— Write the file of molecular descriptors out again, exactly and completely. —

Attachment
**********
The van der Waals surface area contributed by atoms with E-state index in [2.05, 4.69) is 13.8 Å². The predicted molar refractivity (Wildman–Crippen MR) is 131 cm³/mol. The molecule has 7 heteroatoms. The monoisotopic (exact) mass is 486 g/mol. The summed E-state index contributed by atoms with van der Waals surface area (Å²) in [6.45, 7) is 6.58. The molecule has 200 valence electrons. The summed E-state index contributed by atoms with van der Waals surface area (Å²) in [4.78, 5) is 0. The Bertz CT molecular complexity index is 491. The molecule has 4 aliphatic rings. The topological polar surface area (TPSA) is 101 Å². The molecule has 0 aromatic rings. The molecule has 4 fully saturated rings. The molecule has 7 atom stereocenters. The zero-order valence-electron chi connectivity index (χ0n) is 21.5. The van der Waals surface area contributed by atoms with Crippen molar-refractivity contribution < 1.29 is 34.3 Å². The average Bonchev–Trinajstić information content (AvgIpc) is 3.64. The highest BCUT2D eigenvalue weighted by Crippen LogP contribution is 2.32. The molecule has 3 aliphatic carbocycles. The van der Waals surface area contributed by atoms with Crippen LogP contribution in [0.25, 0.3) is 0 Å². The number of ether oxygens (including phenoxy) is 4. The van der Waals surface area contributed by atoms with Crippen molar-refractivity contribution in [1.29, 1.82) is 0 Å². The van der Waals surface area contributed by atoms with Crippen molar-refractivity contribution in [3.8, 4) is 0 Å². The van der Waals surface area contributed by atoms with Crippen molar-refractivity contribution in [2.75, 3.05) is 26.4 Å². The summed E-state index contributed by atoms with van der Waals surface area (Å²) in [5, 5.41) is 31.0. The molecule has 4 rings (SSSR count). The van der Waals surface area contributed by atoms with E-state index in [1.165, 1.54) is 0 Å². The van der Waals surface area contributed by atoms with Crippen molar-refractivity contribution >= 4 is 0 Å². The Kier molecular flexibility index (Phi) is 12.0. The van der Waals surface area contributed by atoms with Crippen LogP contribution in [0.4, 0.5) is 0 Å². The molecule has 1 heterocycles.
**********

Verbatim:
The van der Waals surface area contributed by atoms with E-state index in [2.05, 4.69) is 13.8 Å². The predicted molar refractivity (Wildman–Crippen MR) is 131 cm³/mol. The molecule has 7 heteroatoms. The monoisotopic (exact) mass is 486 g/mol. The summed E-state index contributed by atoms with van der Waals surface area (Å²) in [6.45, 7) is 6.58. The molecule has 200 valence electrons. The summed E-state index contributed by atoms with van der Waals surface area (Å²) in [4.78, 5) is 0. The Bertz CT molecular complexity index is 491. The molecule has 4 aliphatic rings. The topological polar surface area (TPSA) is 101 Å². The molecule has 0 aromatic rings. The molecule has 4 fully saturated rings. The molecule has 7 atom stereocenters. The zero-order valence-electron chi connectivity index (χ0n) is 21.5. The van der Waals surface area contributed by atoms with Crippen molar-refractivity contribution < 1.29 is 34.3 Å². The average Bonchev–Trinajstić information content (AvgIpc) is 3.64. The highest BCUT2D eigenvalue weighted by Crippen LogP contribution is 2.32. The molecule has 3 aliphatic carbocycles. The van der Waals surface area contributed by atoms with Crippen LogP contribution in [0.25, 0.3) is 0 Å². The number of ether oxygens (including phenoxy) is 4. The van der Waals surface area contributed by atoms with Crippen molar-refractivity contribution in [1.29, 1.82) is 0 Å². The van der Waals surface area contributed by atoms with Crippen molar-refractivity contribution in [3.8, 4) is 0 Å². The van der Waals surface area contributed by atoms with Crippen molar-refractivity contribution in [2.75, 3.05) is 26.4 Å². The summed E-state index contributed by atoms with van der Waals surface area (Å²) in [5, 5.41) is 31.0. The molecule has 4 rings (SSSR count). The van der Waals surface area contributed by atoms with E-state index in [1.165, 1.54) is 0 Å². The van der Waals surface area contributed by atoms with Crippen molar-refractivity contribution >= 4 is 0 Å². The Kier molecular flexibility index (Phi) is 12.0. The van der Waals surface area contributed by atoms with Crippen LogP contribution in [0.4, 0.5) is 0 Å². The molecule has 1 heterocycles.